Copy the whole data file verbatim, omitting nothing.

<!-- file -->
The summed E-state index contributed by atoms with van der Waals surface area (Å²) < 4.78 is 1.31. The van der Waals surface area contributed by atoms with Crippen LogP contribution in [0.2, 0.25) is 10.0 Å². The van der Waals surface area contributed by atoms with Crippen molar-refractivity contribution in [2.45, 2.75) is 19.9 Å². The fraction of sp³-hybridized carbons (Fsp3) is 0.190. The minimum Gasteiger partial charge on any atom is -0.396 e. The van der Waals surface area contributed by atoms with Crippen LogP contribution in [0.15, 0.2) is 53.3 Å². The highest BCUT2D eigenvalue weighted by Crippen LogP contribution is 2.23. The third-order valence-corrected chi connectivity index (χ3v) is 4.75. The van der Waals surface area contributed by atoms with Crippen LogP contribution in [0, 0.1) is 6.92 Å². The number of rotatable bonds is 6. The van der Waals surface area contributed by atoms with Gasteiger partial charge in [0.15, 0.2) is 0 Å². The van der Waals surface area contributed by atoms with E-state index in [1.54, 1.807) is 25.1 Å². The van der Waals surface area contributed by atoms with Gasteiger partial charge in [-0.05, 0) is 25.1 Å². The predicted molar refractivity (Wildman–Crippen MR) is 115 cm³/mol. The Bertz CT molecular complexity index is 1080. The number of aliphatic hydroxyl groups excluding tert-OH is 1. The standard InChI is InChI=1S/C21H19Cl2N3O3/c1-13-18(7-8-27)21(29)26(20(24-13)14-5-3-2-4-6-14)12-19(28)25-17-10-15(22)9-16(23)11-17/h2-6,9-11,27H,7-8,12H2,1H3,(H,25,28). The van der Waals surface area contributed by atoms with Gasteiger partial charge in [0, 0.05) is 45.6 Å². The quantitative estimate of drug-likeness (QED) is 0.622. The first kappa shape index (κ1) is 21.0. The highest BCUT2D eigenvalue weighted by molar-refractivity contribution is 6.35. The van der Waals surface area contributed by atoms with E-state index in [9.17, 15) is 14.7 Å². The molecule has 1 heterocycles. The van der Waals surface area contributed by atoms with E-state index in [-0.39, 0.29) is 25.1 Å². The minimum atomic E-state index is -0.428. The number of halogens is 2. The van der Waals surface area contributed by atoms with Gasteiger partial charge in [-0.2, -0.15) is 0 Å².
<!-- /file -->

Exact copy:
The summed E-state index contributed by atoms with van der Waals surface area (Å²) < 4.78 is 1.31. The van der Waals surface area contributed by atoms with Crippen LogP contribution in [0.2, 0.25) is 10.0 Å². The van der Waals surface area contributed by atoms with Crippen molar-refractivity contribution in [2.45, 2.75) is 19.9 Å². The fraction of sp³-hybridized carbons (Fsp3) is 0.190. The minimum Gasteiger partial charge on any atom is -0.396 e. The van der Waals surface area contributed by atoms with Crippen LogP contribution in [0.15, 0.2) is 53.3 Å². The highest BCUT2D eigenvalue weighted by Crippen LogP contribution is 2.23. The third-order valence-corrected chi connectivity index (χ3v) is 4.75. The van der Waals surface area contributed by atoms with Crippen LogP contribution in [0, 0.1) is 6.92 Å². The number of rotatable bonds is 6. The van der Waals surface area contributed by atoms with Gasteiger partial charge in [0.15, 0.2) is 0 Å². The van der Waals surface area contributed by atoms with E-state index in [1.54, 1.807) is 25.1 Å². The van der Waals surface area contributed by atoms with Gasteiger partial charge in [-0.05, 0) is 25.1 Å². The predicted molar refractivity (Wildman–Crippen MR) is 115 cm³/mol. The Bertz CT molecular complexity index is 1080. The number of aliphatic hydroxyl groups excluding tert-OH is 1. The standard InChI is InChI=1S/C21H19Cl2N3O3/c1-13-18(7-8-27)21(29)26(20(24-13)14-5-3-2-4-6-14)12-19(28)25-17-10-15(22)9-16(23)11-17/h2-6,9-11,27H,7-8,12H2,1H3,(H,25,28). The van der Waals surface area contributed by atoms with Gasteiger partial charge in [0, 0.05) is 45.6 Å². The quantitative estimate of drug-likeness (QED) is 0.622. The first kappa shape index (κ1) is 21.0. The highest BCUT2D eigenvalue weighted by molar-refractivity contribution is 6.35. The van der Waals surface area contributed by atoms with E-state index in [9.17, 15) is 14.7 Å². The molecule has 1 heterocycles. The van der Waals surface area contributed by atoms with E-state index in [-0.39, 0.29) is 25.1 Å². The minimum atomic E-state index is -0.428. The number of halogens is 2. The van der Waals surface area contributed by atoms with Gasteiger partial charge in [-0.2, -0.15) is 0 Å².